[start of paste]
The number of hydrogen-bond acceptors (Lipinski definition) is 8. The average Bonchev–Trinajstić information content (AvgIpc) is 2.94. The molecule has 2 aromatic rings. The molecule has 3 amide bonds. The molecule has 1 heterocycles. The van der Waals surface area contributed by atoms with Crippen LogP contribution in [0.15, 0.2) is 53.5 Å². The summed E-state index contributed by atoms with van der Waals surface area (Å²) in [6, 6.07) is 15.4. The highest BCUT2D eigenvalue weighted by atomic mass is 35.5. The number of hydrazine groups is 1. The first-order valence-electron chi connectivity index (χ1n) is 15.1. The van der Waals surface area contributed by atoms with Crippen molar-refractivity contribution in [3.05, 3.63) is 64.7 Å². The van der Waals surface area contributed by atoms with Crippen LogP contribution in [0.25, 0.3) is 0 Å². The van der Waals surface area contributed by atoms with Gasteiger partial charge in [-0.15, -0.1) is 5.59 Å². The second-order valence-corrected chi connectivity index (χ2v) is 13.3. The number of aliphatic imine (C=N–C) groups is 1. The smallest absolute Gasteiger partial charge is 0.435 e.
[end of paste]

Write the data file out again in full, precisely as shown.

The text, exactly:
The number of hydrogen-bond acceptors (Lipinski definition) is 8. The average Bonchev–Trinajstić information content (AvgIpc) is 2.94. The molecule has 2 aromatic rings. The molecule has 3 amide bonds. The molecule has 1 heterocycles. The van der Waals surface area contributed by atoms with Crippen LogP contribution in [0.15, 0.2) is 53.5 Å². The summed E-state index contributed by atoms with van der Waals surface area (Å²) in [6, 6.07) is 15.4. The highest BCUT2D eigenvalue weighted by atomic mass is 35.5. The number of hydrazine groups is 1. The first-order valence-electron chi connectivity index (χ1n) is 15.1. The van der Waals surface area contributed by atoms with Crippen molar-refractivity contribution in [3.05, 3.63) is 64.7 Å². The van der Waals surface area contributed by atoms with Crippen LogP contribution in [0.25, 0.3) is 0 Å². The van der Waals surface area contributed by atoms with Gasteiger partial charge in [-0.15, -0.1) is 5.59 Å². The second-order valence-corrected chi connectivity index (χ2v) is 13.3. The number of aliphatic imine (C=N–C) groups is 1. The smallest absolute Gasteiger partial charge is 0.435 e.